Standard DoseOne 25 mg tablet once daily with a meal. For adults and children (12 years of age and older weighing at least 77 pounds, or 35 kg) taking HIV treatment for the first time (treatment-naïve). Must be taken in combination with another antiretroviral(s) which does not contain this medication or medication from the same drug class. No dose adjustment needed for pregnant patients with undetectable viral load on a stable rilpivirine-based regimen, but monitor viral load closely because lower rilpivirine drug exposure has been observed during pregnancy.
Viral load (HIV RNA) must be less than 100,000 copies/mL and CD4 T cell count must be above 200 cells/mm3 before starting Edurant due to higher rates of virologic failure in these patients.
Take missed dose as soon as possible with a meal, unless it is closer to the time of your next dose. Do not double up on your next dose.
Must be taken with a meal that you chew—not just nutritional drinks or protein shakes. Taking rilpivirine without food could result in a 40% decrease in drug absorption and may lead to resistance.
See package insert for more complete information on potential side effects and interactions.
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Potential Side Effects and Toxicity
Edurant is a very tolerable medication. Moderate to severe side effects are uncommon. Most common side effects occurring in 3–5% of study subjects were insomnia, headache, rash, and depressive disorders. Stop taking Edurant and see a medical provider right away if allergic reaction or rash occurs with any of the following: fever, trouble breathing or swallowing, blisters, mouth sores, redness or swelling of the eyes, or swelling of the face, lips, mouth, tongue, or throat. Tell your doctor right away if you experience feelings of sadness, hopelessness, anxiety or restlessness, or have suicidal thoughts or actions. A small study showed a higher rate of depressive disorders in adolescents (19.4%—seven out of 36 youths—vs. 9% for adults), which may or may not have been related to Edurant. Two different studies comparing Edurant to Sustiva showed that Edurant was slightly better tolerated. Edurant also has minimal negative effects on LDL (“bad”) cholesterol, total cholesterol, and triglycerides when compared to Sustiva. Edurant improved HDL (“good”) cholesterol slightly less than Sustiva. Liver problems can occur, but are very rare. The risk may be greater for people with a history of hepatitis B or C, but may occur in patients without a history of liver disease. Edurant can cause a small, reversible increase in kidney function test (serum creatinine) within the first few weeks of treatment without affecting actual kidney function.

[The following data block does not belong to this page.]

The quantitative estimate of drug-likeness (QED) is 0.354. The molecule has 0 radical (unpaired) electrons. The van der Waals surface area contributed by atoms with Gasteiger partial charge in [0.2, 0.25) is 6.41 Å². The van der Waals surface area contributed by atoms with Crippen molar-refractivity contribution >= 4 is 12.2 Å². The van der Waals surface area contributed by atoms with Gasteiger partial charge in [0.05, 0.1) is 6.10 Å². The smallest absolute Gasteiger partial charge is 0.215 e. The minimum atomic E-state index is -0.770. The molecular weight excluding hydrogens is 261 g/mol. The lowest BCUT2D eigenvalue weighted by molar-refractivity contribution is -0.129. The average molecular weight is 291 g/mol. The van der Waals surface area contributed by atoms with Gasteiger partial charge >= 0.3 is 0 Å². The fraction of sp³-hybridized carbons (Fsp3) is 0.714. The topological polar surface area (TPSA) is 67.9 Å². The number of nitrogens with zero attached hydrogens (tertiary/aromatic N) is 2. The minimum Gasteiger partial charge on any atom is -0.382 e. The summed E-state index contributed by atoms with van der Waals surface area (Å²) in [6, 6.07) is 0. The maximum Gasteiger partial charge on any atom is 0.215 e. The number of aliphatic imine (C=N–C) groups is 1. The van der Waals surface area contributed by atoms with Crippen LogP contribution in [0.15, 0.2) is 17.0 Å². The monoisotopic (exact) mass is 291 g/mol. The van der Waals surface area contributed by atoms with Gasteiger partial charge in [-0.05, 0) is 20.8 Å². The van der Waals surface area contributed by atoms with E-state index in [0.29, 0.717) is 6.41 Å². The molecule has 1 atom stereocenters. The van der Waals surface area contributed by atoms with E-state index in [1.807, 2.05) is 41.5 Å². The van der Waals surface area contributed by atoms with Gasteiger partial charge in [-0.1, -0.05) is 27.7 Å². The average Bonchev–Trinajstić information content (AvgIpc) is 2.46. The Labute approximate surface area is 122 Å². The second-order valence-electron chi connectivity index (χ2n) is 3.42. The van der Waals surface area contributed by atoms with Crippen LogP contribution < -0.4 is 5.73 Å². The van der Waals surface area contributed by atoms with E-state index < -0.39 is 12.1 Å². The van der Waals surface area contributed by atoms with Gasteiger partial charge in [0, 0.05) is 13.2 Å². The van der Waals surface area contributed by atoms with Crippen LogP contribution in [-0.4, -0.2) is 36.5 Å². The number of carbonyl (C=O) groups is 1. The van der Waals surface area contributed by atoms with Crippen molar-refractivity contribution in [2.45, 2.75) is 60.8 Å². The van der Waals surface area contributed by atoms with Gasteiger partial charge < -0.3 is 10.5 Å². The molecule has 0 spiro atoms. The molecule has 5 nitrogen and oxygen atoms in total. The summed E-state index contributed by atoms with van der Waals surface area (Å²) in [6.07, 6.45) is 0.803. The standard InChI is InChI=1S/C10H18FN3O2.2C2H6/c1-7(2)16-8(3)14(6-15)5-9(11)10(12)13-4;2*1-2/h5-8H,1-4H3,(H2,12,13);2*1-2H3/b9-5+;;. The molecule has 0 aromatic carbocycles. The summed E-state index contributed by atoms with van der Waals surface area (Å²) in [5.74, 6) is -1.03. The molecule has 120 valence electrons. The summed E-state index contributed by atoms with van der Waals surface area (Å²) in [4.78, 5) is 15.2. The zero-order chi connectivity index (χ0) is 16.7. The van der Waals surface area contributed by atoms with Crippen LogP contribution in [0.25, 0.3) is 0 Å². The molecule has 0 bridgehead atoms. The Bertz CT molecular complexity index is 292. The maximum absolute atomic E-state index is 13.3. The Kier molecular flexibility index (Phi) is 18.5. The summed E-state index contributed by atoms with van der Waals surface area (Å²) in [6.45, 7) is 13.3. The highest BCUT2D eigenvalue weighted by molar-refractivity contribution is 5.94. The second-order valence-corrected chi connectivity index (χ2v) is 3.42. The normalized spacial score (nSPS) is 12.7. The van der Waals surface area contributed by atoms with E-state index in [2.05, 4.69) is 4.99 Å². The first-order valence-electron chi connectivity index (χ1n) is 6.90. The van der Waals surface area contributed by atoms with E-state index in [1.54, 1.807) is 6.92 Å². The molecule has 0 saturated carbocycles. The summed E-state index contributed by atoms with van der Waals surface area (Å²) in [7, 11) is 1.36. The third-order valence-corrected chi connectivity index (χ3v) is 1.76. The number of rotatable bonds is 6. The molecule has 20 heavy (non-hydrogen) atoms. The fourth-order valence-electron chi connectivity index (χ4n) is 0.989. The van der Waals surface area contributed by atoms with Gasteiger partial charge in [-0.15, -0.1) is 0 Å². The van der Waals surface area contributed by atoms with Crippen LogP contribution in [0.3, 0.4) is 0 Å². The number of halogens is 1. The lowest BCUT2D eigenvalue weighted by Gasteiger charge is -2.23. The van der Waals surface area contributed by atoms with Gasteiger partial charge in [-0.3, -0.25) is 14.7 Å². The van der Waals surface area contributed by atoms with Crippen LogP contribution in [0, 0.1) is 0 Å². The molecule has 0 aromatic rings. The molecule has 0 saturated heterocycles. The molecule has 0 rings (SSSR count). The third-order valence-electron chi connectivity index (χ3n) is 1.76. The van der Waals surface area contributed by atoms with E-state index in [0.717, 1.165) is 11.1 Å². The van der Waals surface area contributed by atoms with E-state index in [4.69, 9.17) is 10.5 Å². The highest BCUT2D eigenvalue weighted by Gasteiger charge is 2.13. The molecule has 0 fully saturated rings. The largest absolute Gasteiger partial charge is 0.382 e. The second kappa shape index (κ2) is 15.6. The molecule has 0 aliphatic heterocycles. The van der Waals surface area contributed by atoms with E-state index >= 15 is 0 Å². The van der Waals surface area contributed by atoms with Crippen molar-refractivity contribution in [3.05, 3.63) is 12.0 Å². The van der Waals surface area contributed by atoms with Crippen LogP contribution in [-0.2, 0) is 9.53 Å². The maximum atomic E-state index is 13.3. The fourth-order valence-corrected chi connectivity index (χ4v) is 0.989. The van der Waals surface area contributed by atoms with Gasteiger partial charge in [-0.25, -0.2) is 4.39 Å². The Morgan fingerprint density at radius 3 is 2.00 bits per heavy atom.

Potential Drug Interactions